The New Student's Reference Work/Assyria

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Assyr′ia was the northernmost of the three great countries which occupied the Mesopotamian plain. The Niphates Mountains of Armenia were on the north, Susiana and Babylonia on the south, Media on the east and the watershed of the Euphrates on the west. It was about 280 miles long from north to south, and about 150 broad from east to west. There are mountain chains in the north and east, and the country is watered by the Tigris. It is a very fertile region and supported in ancient times a large population. That its people reached a high degree of wealth and civilization is shown by the ruins of mighty cities, by canals and means of irrigation, by inscriptions and carefully kept records of its history—especially the Eponym canon, as it is called, which has been found to agree closely with what is said in the Bible about the Assyrians.

The Babylonian monarchy was already growing old before the Assyrian began. The early rulers were mere governors appointed by the Babylonian kings. Little by little Assyria became independent. She began to be powerful about 1320 B. C., but Tiglath-Pileser I (about 1140 B. C.) was the real founder of the first Assyrian empire. He spread the dominion of Assyria over all western Asia, from Elam to the Mediterranean and from the Armenian Mountains to the Persian Gulf. Under his son the empire decayed as rapidly as it had grown, and for two centuries Assyria played no part in history. It was during this time of decay that the Hebrew kingdom arose and was developed under David and Solomon. In 930 B. C., Assyria began once more to become important. Shalmaneser II began to reign in 858 B. C., and for thirty years engaged in wars that established the power of Assyria over all western Asia. It was this king who in 854 B. C. fought against the king of Hamath, Benhadad of Damascus and Ahab of Israel. In 745 B. C., the throne was usurped by a powerful monarch, Pul, a Babylonian, who took the Assyrian name, Tiglath-Pileser II. He made firm the conquests of his predecessors. In earlier times it had been conquest and spoil that formed the policy of the rulers; now the conquered districts were annexed and ruled by Assyrian governors, who saw to it that a fixed tax was sent year by year to Nineveh. Sargon, who was one of Assyria's great generals, was the leader of a successful revolt of the army against a weak prince. It was he who captured Samaria, in 722 B. C., and carried away 27,000 of its best citizens. Sargon's son, Sennacherib, ravaged Judæa, capturing forty-six cities, and besieged Jerusalem, where a pestilence, referred to in the Bible, attacked his army and saved the city. In 681 B. C. began the reign of Assyria's greatest king, Esarhaddon. He at once set on foot the war which resulted in the conquest of Egypt, and which placed the ancient world for twenty years under one rule, thus giving the world the idea of a universal empire. Under Esarhaddon and his son, Asurbanipal (called by the Greeks Sardanapalus), the kingdom in 650 B. C. reached its height. Afterward revolts took place which slowly ruined it.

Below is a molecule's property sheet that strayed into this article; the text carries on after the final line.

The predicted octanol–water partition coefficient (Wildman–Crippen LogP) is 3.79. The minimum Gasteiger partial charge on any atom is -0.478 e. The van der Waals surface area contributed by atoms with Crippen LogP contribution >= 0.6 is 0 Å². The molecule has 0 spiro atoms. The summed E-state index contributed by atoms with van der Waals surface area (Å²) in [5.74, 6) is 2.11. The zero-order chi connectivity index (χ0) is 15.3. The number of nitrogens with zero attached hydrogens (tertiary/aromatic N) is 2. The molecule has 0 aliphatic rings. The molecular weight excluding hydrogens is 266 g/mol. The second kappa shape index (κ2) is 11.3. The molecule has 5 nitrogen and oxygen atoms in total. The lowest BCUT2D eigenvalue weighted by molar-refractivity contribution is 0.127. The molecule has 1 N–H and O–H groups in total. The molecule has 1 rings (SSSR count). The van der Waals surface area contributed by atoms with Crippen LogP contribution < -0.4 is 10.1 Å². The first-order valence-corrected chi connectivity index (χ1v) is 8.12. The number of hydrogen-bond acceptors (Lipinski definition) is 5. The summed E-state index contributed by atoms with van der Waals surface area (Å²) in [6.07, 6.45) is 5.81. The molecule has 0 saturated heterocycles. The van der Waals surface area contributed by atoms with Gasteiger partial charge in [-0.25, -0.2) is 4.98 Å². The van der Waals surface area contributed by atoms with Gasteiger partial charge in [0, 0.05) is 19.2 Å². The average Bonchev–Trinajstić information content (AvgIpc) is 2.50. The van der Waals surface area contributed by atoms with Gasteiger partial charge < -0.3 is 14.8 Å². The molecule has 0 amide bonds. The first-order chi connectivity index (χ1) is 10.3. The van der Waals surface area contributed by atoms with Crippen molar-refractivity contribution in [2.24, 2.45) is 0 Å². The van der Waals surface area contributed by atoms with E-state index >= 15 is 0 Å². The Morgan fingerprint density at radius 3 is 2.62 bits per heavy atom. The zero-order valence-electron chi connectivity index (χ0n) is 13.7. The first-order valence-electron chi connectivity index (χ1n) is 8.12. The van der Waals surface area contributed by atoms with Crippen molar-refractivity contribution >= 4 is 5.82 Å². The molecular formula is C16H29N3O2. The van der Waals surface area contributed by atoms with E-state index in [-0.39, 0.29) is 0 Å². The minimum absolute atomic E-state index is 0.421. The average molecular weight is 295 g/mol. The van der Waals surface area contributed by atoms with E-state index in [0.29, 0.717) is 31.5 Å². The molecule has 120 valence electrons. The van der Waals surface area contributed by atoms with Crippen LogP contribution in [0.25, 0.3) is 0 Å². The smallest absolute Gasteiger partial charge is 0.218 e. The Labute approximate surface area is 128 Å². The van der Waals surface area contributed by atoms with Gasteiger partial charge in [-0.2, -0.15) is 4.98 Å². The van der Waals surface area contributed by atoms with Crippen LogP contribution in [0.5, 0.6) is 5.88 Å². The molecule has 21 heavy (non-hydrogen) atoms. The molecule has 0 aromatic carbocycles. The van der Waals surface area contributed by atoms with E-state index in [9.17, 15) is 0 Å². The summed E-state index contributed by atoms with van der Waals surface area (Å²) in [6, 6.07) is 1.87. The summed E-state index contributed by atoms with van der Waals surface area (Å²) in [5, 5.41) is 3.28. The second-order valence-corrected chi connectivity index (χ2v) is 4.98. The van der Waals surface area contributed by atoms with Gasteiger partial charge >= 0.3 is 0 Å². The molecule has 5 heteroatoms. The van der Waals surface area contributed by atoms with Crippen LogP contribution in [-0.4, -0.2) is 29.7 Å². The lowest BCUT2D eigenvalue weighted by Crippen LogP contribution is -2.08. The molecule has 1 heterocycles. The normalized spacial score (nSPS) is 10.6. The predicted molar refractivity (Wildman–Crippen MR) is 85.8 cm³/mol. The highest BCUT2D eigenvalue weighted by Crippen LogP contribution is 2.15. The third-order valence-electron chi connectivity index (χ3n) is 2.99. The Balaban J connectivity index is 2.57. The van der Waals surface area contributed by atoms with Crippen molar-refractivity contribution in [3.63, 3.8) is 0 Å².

The modern area of Assyria (Mesopotamia), in Turkey in Asia, comprises the vilayet of Mosul (area 35,130 square miles; population 500,000), Baghdad (area 54,540 square miles; population estimated at 900,000); and Busra (area 53,580 square miles; population 600,000). The town of Mosul on the Tigris is close to the ruins of Nineveh and 220 miles by water (R. Tigris) north of Baghdad. Busra or Basra contains the town of Korna, where the Tigris and Euphrates join their waters, at the southern end of the ancient dominions of Assyria and then find their way by the Shat-el-Arab southward into the Persian Gulf. Northwest of Korna or Kurna and south of Baghdad is the town of Hillah, on the Euphrates, near the ruins of ancient Babylon and the Arab vilayet from which many Babylonian records have in our modern day been shipped.